2. 'The Exploited Worker v. The Evil, Exploitative Tutoring Overlords'.

    The language and context here are so, so important, which obviously can't be revealed to people online due to privacy, and as the above ex-tutor has stated, due to the probability of legal proceedings. It's frustrating, I understand why people are erring on the side of scrutiny at Delta, because this has been slotted into the overarching narrative of 'exploited workers' v. 'capitalist monsters', which is a narrative that I am duly happy that people are scrutinising. And as people who state ranked and have the highest rates of literacy in their cohort, I'm pretty sure that they were fully aware of which narrative they were selecting when they chose to post their comments.

    But in reality, we're a small company with less than 10 full-time equivalent staff that makes nowhere near the amount of revenue people think we do; we're a bunch of young adults trying really hard to make it work; I'm a freakin' English Literature major from a povo family and the director is a training psychiatrist whose parents work in schools. We're not millionaires basking in the riches of tutoring, scrounging what we can take from workers. The 'exploited' workers were being paid absolutely ridiculous amounts of money, exponentially more than I'll make as a teacher working in a school if I were to work their hours. Delta is a place that provides services to young people and their parents who are investing their money for the best education; it sustains the livelihoods of staff who need to pay rent, eat and live. I've poured my heart into making this a great place amongst students and parents for the past six years. I absolutely cannot believe that such a stupid and small situation of discontent has turned into this public mess. The fact that so many students that I've taught over the six years have messaged me asking about this situation, checking if I'm okay, asking if they can do anything, indicates that it's turned into a nasty situation that grossly and disproportionately questions the integrity of myself and the work that Delta does. Frankly, it’s embarrassing.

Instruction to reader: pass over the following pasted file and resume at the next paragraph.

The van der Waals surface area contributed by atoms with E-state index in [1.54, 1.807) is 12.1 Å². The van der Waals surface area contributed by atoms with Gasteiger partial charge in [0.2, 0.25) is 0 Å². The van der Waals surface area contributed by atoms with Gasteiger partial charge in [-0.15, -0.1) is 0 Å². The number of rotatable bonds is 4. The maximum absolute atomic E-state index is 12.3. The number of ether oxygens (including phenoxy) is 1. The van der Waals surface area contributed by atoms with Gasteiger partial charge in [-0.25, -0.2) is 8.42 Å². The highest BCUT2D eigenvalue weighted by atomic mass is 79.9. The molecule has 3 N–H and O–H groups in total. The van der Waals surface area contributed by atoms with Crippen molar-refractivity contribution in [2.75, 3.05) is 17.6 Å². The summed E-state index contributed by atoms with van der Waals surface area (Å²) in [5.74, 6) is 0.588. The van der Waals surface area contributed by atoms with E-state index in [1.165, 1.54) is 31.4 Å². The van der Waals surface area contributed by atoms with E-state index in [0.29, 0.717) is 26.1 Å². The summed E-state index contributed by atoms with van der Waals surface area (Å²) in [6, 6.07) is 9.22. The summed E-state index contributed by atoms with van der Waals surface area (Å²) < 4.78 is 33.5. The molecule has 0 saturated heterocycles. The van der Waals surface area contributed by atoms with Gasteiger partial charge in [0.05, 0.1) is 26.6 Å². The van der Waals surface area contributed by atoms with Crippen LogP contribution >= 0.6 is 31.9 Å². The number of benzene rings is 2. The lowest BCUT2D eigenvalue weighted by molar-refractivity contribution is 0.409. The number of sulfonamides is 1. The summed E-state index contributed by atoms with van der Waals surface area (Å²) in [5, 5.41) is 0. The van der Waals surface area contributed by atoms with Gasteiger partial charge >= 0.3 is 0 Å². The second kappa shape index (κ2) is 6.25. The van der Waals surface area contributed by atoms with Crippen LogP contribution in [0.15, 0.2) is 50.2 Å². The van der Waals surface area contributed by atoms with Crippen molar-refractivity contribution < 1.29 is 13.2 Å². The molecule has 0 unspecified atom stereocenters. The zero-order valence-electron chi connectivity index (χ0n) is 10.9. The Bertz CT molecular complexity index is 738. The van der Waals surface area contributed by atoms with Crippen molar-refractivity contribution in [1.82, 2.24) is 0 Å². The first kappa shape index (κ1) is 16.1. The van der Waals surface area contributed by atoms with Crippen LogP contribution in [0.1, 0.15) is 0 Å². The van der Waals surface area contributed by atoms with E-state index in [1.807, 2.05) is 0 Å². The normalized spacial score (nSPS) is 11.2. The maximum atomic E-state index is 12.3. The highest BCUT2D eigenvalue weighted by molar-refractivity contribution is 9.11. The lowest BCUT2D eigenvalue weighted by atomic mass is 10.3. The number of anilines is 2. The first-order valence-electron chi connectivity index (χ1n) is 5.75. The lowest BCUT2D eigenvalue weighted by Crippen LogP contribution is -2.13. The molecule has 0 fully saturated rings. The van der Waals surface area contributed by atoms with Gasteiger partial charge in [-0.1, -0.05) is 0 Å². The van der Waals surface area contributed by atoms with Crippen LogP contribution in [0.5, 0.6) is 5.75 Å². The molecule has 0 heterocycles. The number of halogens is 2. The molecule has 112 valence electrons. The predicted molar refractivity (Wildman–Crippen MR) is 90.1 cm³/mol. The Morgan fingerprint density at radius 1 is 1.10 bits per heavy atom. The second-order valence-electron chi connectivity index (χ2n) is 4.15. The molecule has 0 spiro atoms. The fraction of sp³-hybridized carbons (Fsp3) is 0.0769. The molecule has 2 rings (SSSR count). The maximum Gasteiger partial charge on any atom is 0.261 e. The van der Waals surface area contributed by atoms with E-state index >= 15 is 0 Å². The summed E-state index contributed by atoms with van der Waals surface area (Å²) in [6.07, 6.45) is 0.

(continued in next post)
 

loversinjapan

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3. The tutors actually did work; they're being misrepresented as lazy'.

I have no doubt that some good work was performed by the tutors, and likely to differing extents based on the staff member in question. Particularly the above tutor, I know for a fact was producing good work with many of my Ruse students. I'm also entirely sure that any work that was done was remunerated, and any good work was recognised. I'm very sorry that you in particular feel the quality of the work you did perform is being misrepresented.

However, it seems absurd to me that anyone could interpret the idea that it's acceptable to not contact students for weeks, or even months, at a time. Surely it's a pretty basic principle to assume that the contrasting levels of engagement on behalf of students will serve to balance out the work load. But this assumes that, at the very least, we've been in contact (at the minimum, an email about how to prepare for a specific text or assessment, or what to work on during the holidays) with a student at least once in a given month). A month constitutes almost half an entire school term for a high school student. The whole 'disengaged/engaged student balance' assumes there's an insanely diligent student sending 1-2 essays a week in perpetuity, while there's another student who might only submit an essay in the lead up to their assessments.

I've worked with the director for six years and have never heard him encourage anyone to avoid engagement with students. It's simply not a part of our ethos and philosophy, and there’s no way we could have survived for six years with this mode of operation. To hold such a horrible view when approaching an educational service for children and their parents who are entrusting us with their hard-earned money is unethical at best, and just straight up vile at worst. There have been numerous complaints submitted by students with attached evidence, students who have specifically named multiple instances where some (not all) tutors have lied; evaded work; broken the exclusivity terms of their contract; discouraged engagement; produced work that has fallen well below the contractually outlined terms; communicated random periods of leave to students with no official communication to other staff, and the lot. I know for a fact that multiple meetings were held with specific staff to encourage higher standards of work.